Traumatised women claim injectables failed, demand money back
A number of women who went to a clinic for botox and fillers claim they were left traumatised after their treatments failed.
Sydney mum Chantelle Gowan claims she was left with a paralysed face after going to Injectable Institute Australia (IIA) for botox.
“It’s changed me for life,” Gowan told A Current Affair.
She saw a promotion and decided to go to the clinic for injectables following a recommendation from her friend.
She paid $890 for 10 major areas of botox in her frown, crows lines and “gummy smile”.
Gowan claims when she went in for the injections she was told by the head nurse, Therese, that the other two nurses in the room were in training.
“The thing that scared me the most was when Therese actually said to the nurse – first injecting me – ‘Don’t hold the needle like that, you need to hold the needle this way’,” Gowan claims.
The mum said after the painful experience she noticed something was wrong four or five days later, when she started dribbling down her face while trying to drink from a straw.
Gowan realised her face was paralysed and there was a metallic taste in her mouth.
“I (was) struggling to eat but anything I put into my mouth just tasted like I was eating metal,” she said.
Gowan claims she was scared the mishap would be permanent so she contacted IIA and asked if she should go to the hospital.
Gowan claims she was told not to go to the hospital, to wait two weeks for “the product to fully kick in” and that a nurse would contact her.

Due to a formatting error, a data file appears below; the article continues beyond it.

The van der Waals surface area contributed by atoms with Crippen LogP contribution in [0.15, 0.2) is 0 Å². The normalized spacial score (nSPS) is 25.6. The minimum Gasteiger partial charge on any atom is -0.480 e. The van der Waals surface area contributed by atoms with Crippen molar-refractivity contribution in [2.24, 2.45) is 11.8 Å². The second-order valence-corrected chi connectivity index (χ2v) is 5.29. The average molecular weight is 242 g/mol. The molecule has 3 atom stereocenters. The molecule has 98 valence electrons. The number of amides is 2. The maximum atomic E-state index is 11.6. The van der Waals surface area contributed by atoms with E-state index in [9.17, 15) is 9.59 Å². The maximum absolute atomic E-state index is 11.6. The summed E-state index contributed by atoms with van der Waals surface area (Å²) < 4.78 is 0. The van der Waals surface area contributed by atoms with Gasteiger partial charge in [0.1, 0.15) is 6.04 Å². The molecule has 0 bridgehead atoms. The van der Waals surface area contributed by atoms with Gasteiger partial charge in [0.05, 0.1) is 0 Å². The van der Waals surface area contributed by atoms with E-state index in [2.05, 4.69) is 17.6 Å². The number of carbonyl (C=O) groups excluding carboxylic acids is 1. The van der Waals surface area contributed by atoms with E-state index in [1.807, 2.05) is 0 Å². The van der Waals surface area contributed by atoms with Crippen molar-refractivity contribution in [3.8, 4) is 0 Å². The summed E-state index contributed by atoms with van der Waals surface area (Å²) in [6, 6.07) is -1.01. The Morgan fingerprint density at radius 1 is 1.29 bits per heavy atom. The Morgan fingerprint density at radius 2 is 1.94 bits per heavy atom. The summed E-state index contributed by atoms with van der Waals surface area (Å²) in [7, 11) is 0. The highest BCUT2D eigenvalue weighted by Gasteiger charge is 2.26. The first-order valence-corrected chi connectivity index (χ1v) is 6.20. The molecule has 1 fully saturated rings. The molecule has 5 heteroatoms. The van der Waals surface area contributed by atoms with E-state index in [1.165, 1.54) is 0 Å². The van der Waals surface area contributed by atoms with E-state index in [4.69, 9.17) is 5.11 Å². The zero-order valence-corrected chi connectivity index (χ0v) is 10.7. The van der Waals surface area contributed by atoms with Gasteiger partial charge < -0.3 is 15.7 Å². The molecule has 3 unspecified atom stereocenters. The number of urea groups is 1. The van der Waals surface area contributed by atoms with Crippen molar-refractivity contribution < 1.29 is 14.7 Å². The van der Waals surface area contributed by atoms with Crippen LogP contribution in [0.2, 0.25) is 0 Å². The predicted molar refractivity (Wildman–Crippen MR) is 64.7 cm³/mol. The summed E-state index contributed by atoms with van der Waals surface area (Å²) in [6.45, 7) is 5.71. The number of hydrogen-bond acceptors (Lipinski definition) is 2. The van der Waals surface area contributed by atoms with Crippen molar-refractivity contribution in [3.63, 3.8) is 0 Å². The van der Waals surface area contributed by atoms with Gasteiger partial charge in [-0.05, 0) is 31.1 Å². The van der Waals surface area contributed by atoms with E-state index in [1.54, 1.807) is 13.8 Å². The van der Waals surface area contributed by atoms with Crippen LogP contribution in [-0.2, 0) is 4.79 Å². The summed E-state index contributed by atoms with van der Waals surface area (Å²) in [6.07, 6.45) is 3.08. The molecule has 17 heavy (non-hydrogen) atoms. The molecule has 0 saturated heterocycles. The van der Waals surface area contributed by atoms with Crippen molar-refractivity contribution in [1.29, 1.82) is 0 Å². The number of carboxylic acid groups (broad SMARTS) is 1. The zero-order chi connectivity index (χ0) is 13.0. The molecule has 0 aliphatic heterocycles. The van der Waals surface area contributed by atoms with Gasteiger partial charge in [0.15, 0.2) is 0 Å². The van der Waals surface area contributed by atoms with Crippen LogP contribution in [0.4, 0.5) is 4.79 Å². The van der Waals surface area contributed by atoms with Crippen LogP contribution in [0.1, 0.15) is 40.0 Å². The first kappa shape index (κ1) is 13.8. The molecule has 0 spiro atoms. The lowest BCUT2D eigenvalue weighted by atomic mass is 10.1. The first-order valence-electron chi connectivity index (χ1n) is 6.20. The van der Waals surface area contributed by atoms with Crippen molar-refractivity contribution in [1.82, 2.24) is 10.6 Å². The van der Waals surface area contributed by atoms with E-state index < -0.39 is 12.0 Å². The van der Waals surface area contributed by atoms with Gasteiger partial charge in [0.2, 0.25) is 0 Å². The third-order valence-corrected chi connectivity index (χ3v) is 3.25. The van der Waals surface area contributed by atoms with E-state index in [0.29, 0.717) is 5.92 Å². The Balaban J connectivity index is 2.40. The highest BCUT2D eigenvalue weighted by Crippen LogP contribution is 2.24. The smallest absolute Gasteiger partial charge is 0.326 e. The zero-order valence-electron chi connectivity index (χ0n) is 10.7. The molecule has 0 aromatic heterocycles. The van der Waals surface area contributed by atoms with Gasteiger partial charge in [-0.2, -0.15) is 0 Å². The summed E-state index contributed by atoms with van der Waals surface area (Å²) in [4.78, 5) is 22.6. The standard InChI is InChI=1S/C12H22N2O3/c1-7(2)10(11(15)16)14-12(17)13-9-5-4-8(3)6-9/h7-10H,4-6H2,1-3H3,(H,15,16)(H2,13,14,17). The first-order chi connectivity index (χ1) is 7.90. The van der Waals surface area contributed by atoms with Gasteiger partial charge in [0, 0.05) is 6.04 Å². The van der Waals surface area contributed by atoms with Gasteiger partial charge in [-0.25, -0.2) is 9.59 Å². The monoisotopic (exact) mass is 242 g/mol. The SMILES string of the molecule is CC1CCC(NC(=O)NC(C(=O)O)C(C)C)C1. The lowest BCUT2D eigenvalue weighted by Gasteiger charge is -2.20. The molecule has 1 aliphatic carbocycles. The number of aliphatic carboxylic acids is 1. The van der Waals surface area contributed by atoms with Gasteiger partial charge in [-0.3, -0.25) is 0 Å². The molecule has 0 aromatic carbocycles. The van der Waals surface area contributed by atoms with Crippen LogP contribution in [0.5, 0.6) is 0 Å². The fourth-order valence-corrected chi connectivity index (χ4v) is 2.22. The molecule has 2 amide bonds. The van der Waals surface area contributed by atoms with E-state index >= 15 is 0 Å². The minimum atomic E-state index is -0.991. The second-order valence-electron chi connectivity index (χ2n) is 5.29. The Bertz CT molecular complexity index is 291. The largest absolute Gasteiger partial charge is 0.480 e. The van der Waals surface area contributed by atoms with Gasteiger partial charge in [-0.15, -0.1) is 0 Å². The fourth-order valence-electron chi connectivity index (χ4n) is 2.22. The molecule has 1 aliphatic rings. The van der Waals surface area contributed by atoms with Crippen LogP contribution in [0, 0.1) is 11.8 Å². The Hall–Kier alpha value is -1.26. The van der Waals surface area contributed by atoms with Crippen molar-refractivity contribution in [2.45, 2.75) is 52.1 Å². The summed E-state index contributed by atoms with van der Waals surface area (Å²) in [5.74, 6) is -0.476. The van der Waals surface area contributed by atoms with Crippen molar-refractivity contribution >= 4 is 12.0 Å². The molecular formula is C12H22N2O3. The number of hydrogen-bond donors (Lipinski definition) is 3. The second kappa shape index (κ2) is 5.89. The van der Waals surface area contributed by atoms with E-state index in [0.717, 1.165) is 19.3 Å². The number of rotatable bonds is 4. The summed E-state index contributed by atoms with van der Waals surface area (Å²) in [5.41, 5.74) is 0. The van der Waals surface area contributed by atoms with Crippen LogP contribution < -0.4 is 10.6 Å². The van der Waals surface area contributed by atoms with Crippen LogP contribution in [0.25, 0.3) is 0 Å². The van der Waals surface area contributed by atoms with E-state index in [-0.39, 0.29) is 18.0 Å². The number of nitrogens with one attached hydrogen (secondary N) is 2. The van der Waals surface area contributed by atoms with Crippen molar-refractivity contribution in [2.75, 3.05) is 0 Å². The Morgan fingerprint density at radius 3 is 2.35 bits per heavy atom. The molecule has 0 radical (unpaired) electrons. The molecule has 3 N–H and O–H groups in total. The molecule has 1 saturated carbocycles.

So Gowan took to social media to share her experience, which finally got their attention.
Gowan claims she then found out the head nurse wasn’t even registered.
More customers come forward
Another customer, Tash, claims IIA “stuffed” her “lips up four times” and she’s owed $2500.
“They needed to remove the filler on four occasions within six months,” Tash claimed.
She said she was left in pain and couldn’t feel her lips for four weeks.
Tina Tilve-Sonora, 57, said she also saw specials offering discounted injectables if she bought in bulk and got botox and her lips done.
“They injected me and my mouth was severely … bruised,” Tilve-Sonora said.
Tilve-Senora said she was told to give it a couple of days and she now has about $1200 in credit with the company, which she’d like back.
Natalie Naumovski claims she’s also out of pocket by $2000.
Clinic shuts up shop
IIA had 16 clinics across NSW and had been operating since 2015, but in February all clinics closed its doors.
Tilve-Sonora said she got a message advising her they’d closed “due to the director passing away” and was told someone would be in contact in the next couple of days.
“No one got in contact. I tried to ring them … I tried to email them – nothing,” Tilve-Sonora said.
IIA then posted on Facebook that liquidators were appointed and it ceased trading.
A Current Affair reporter Hannah Sinclair approached manager Juliet Young to try and get some answers.
But Young refused to say anything and took off in her Mercedes instead.
There are now 165 people who have already put in a claim to get their money back but have been left waiting for a response.